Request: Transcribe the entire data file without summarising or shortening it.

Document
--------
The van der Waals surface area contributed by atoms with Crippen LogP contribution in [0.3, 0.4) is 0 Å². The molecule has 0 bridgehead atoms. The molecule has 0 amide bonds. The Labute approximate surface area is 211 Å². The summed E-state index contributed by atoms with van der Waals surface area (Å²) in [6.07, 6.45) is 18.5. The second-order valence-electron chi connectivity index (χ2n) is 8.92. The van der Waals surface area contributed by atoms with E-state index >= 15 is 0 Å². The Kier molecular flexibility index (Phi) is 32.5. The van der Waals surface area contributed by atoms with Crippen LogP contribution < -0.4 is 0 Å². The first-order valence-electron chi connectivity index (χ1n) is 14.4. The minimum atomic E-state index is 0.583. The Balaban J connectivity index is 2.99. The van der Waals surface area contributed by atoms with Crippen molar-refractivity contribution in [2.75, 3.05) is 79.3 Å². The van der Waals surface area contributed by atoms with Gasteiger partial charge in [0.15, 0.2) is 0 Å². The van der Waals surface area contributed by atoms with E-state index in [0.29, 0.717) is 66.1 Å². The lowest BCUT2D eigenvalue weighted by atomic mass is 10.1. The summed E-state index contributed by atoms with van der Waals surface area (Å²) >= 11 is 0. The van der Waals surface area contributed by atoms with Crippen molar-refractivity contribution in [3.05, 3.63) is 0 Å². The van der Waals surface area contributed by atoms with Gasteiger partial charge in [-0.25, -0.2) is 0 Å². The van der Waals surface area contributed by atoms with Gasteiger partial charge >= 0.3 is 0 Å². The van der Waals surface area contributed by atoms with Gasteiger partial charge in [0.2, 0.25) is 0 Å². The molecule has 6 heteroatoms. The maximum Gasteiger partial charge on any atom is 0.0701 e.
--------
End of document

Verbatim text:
The van der Waals surface area contributed by atoms with Crippen LogP contribution in [0.3, 0.4) is 0 Å². The molecule has 0 bridgehead atoms. The molecule has 0 amide bonds. The Labute approximate surface area is 211 Å². The summed E-state index contributed by atoms with van der Waals surface area (Å²) in [6.07, 6.45) is 18.5. The second-order valence-electron chi connectivity index (χ2n) is 8.92. The van der Waals surface area contributed by atoms with E-state index >= 15 is 0 Å². The Kier molecular flexibility index (Phi) is 32.5. The van der Waals surface area contributed by atoms with Crippen LogP contribution < -0.4 is 0 Å². The first-order valence-electron chi connectivity index (χ1n) is 14.4. The minimum atomic E-state index is 0.583. The Balaban J connectivity index is 2.99. The van der Waals surface area contributed by atoms with Crippen molar-refractivity contribution in [2.75, 3.05) is 79.3 Å². The van der Waals surface area contributed by atoms with Gasteiger partial charge in [0.15, 0.2) is 0 Å². The van der Waals surface area contributed by atoms with E-state index in [0.29, 0.717) is 66.1 Å². The lowest BCUT2D eigenvalue weighted by atomic mass is 10.1. The summed E-state index contributed by atoms with van der Waals surface area (Å²) >= 11 is 0. The van der Waals surface area contributed by atoms with Crippen molar-refractivity contribution in [3.05, 3.63) is 0 Å². The van der Waals surface area contributed by atoms with Gasteiger partial charge in [-0.25, -0.2) is 0 Å². The van der Waals surface area contributed by atoms with Gasteiger partial charge >= 0.3 is 0 Å². The van der Waals surface area contributed by atoms with Gasteiger partial charge in [0.2, 0.25) is 0 Å². The molecule has 6 heteroatoms. The maximum Gasteiger partial charge on any atom is 0.0701 e.